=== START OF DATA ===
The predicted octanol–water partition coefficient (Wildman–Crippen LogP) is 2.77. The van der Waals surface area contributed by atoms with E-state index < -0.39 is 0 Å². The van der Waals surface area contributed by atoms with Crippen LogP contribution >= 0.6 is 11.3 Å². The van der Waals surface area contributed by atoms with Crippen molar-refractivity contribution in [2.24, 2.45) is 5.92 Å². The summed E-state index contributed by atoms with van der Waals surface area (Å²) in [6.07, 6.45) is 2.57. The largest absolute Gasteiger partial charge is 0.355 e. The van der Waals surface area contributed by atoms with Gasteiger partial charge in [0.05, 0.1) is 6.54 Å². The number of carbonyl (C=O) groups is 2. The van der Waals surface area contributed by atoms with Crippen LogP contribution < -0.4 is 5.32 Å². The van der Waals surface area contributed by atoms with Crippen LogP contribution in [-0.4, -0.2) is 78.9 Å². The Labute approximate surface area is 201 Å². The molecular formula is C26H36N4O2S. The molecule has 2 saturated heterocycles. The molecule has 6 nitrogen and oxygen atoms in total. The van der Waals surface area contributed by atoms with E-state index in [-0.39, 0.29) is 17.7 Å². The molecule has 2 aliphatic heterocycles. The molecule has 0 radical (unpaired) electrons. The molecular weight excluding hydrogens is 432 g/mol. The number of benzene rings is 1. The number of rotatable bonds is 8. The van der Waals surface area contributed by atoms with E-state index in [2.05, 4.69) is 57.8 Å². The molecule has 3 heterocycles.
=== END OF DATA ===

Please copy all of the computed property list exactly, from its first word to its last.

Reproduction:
The predicted octanol–water partition coefficient (Wildman–Crippen LogP) is 2.77. The van der Waals surface area contributed by atoms with E-state index < -0.39 is 0 Å². The van der Waals surface area contributed by atoms with Crippen LogP contribution >= 0.6 is 11.3 Å². The van der Waals surface area contributed by atoms with Crippen molar-refractivity contribution in [2.24, 2.45) is 5.92 Å². The summed E-state index contributed by atoms with van der Waals surface area (Å²) in [6.07, 6.45) is 2.57. The largest absolute Gasteiger partial charge is 0.355 e. The van der Waals surface area contributed by atoms with Gasteiger partial charge in [0.05, 0.1) is 6.54 Å². The number of carbonyl (C=O) groups is 2. The van der Waals surface area contributed by atoms with Crippen LogP contribution < -0.4 is 5.32 Å². The van der Waals surface area contributed by atoms with Crippen LogP contribution in [-0.4, -0.2) is 78.9 Å². The Labute approximate surface area is 201 Å². The molecular formula is C26H36N4O2S. The molecule has 2 saturated heterocycles. The molecule has 6 nitrogen and oxygen atoms in total. The van der Waals surface area contributed by atoms with E-state index in [-0.39, 0.29) is 17.7 Å². The molecule has 2 aliphatic heterocycles. The molecule has 0 radical (unpaired) electrons. The molecular weight excluding hydrogens is 432 g/mol. The number of benzene rings is 1. The number of rotatable bonds is 8. The van der Waals surface area contributed by atoms with E-state index in [2.05, 4.69) is 57.8 Å². The molecule has 3 heterocycles.